On October 12, the States filed an emergency Motion for Preliminary Injunction Request for Oral Argument, and Expedited Consideration to stop the new rules from going into effect while the legalities of the changes could be fully considered. In its Memorandum Opinion and Order, the Court granted the States’ motion and preliminarily held that the States would likely be able to prove that the Final Rules violate the FLSA. The Court also ruled that the U.S. Department of Labor exceeded its delegated authority under the FLSA by including the automatic salary updates in the rule and ignored Congress’ intent. As a result, the Court blocked the new rules from going into effect nationwide, for both public and private employers, until a final decision may be reached.
A preliminary injunction is only an interim decision and is not final. In this case, the injunction allows the Court time to review the merits of the case before ruling finally on the validity of the revised regulations. Practically speaking, many cases settle after the issuance of a preliminary injunction and a complex combination of variables will impact whether and how this case proceeds.
Actions for Employers
The DOL may choose to challenge the court’s ruling, but any significant changes are unlikely before the Trump administration takes office. Also noteworthy is the fact that any appeal by the DOL will go to the conservative United States Court of Appeals for the Fifth Circuit, a court perceived to be likely to uphold the decision of the district court. Given President-elect Trump’s stated desire to roll back the FLSA Final Rules, at least for small businesses, there is a strong likelihood that his administration and any new Secretary of Labor will decline to take any steps to salvage the regulations. Prior to the Court’s ruling, Congressional leaders had signaled that repealing the new regulations was to be a priority in the upcoming legislative session.
Until the Court reaches a final decision on the overtime rules or new regulations are promulgated, employers may choose to continue applying the long-standing salary thresholds ($455 per week for the EAP exemptions) for administrative, executive, professional, and highly compensated employees. This strategy will work best if some or all classification or compensation changes have not yet been made.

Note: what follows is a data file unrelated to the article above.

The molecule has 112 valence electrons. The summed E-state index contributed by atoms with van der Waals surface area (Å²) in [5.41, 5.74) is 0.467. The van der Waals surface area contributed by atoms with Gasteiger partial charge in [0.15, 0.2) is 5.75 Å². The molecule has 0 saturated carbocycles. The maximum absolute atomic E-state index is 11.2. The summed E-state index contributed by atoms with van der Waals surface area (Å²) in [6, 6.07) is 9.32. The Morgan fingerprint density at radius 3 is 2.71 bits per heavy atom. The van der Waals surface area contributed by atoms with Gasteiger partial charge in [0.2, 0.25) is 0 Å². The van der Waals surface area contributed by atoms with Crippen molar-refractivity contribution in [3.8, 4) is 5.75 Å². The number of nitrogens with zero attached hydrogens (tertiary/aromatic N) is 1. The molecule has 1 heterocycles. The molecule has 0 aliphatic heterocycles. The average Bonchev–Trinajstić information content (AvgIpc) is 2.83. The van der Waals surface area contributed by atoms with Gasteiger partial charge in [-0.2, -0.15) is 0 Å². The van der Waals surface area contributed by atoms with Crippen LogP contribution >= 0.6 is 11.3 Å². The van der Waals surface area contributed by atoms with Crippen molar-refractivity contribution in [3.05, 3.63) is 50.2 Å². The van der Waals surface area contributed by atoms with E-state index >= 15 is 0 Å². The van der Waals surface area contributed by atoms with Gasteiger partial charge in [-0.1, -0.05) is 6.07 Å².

Many employers already have adjusted employee classifications and/or compensation in anticipation of the final rules going into effect. These employers will likely prefer to allow these changes to go forward, at least in the short term. Continued litigation may impact the validity of the FLSA final rules and it will be next year before the Republican executive and legislative branch priorities are clearer.
The information contained in this advisory is for general educational purposes only. It is presented with the understanding that neither the author nor Hancock, Daniel & Johnson, P.C., PC, is offering any legal or other professional services. Since the law in many areas is complex and can change rapidly, this information may not apply to a given factual situation and can become outdated. Individuals desiring legal advice should consult legal counsel for up-to-date and fact-specific advice. Under no circumstances will the author or Hancock, Daniel & Johnson, P.C., PC be liable for any direct, indirect, or consequential damages resulting from the use of this material.